The treatment of choice for IMHs of the masseter muscle is surgical excision of the lesion. This is preferred over other treatment modalities such as cryotherapy, steroid and sclerosing agent injection, embolization, and radiation therapy [2]. Local recurrence after surgical excision occurs in approximately 18% of cases due to incomplete excision [2]. The surgical approach for IMHs of the masseter muscle should allow wide exposure of the tumor with preservation of the facial nerve and normal regional structures. The preauricular approach may be necessary for complete excision, with superficial parotidectomy to expose IMHs of the masseteric muscle [4]. In the intraoral approach, a fine tube is inserted into Stensen’s duct for positional marking and a mucosal incision is created anterior to Stensen’s duct to approach the tumor [5]. The main advantages of the intraoral approach are easy approach to the tumor and an invisible postoperative scar. The disadvantages are that this approach is less likely to provide adequate exposure for optimal tumor resection and identification of adjacent nerves [2].
In the case described here, the lateral cervical incision within 1 cm of the posterior border of the mandibular ramus is a convenient way to expose the masseter muscle without causing injury to the facial nerve. It leaves a scar on the area that is not easily visible and is associated with a shorter operative time and better preservation of the facial nerves and parotid gland.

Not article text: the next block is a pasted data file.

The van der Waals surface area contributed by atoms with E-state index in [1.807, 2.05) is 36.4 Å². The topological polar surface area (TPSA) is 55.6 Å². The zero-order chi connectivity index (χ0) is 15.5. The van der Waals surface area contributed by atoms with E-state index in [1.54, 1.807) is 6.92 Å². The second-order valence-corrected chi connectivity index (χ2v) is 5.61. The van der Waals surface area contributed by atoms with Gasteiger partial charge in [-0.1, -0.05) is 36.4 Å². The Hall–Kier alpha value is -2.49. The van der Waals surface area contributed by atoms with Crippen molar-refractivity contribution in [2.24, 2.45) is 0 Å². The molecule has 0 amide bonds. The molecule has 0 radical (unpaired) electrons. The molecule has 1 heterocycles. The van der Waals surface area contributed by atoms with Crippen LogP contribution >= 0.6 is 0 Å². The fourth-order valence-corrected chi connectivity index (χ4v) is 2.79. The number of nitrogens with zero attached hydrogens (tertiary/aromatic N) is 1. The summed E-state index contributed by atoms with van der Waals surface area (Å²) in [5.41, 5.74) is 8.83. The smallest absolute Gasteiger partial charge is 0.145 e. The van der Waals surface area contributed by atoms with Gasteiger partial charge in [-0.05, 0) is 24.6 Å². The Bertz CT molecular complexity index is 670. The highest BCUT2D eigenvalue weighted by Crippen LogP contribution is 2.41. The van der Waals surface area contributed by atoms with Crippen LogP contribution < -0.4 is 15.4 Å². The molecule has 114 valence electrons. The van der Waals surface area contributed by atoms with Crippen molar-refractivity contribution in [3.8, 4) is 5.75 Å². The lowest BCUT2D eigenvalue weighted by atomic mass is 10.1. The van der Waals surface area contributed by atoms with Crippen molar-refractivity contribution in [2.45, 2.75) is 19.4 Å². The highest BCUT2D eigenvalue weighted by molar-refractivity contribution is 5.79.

In conclusion, Doppler ultrasonography is a preferred initial imaging modality for superficial masses because of its low cost, general availability and high resolution. This study provides a useful reference for the diagnosis of IMH of the masseter muscle. Doppler ultrasonography is also the best choice for followup imaging of vascular tumor sites. A lateral cervical incision near the lateral mandibular margin provides a simple and easy approach that can clearly expose an IMH of the masseter muscle without causing injury to the facial nerves.


Conflict of interest

No potential conflict of interest relevant to this article was reported.

Ethical approval

The study was approved by the Institutional Review Board of Dongkang Medical Center (IRB No. 동강 2021-05-03) and performed in accordance with the principles of the Declaration of Helsinki. Written informed consent was obtained.

Patient consent

The patient provided written informed consent for the publication and the use of her images.

Author contribution

Project administration: SP. Writing - original draft: SP. Writing - review & editing: DP, BB. Resources: SK. Supervision: DP.

Fig. 1.
A 66-year-old woman with an intramuscular hemangioma of the masseter muscle. A round protruding mass with a diameter of 3 cm appeared on the lateral cheek when the patient clenched her teeth. The lower marking indicates the mandibular border.
Fig. 2.
Doppler ultrasound showing a hypoechoic intramuscular mass with tubular extension (blue arrows) and internal hypervascularity.
Fig. 3.
Intraoperative photograph. A lateral cervical incision was made about 10 mm from the posterior border of the mandibular ramus and the platysma muscle was cut along the mandibular border to expose the fibrous capsule of the mass. Dark purple, soft tissue was pulled out through the incision on the capsule of the mass.
Fig. 4.
Postoperative photographs. (A) State of surgical site and (B) anteroposterior view on clenching her teeth 1 week postoperatively.
Fig. 5.
Histopathologic examination. Photomicrograph shows intramuscular hemangioma composed of mixed vessel types including small vessel type (green arrows) and cavernous-like vascular spaces (blue arrows) (H&E, ×40).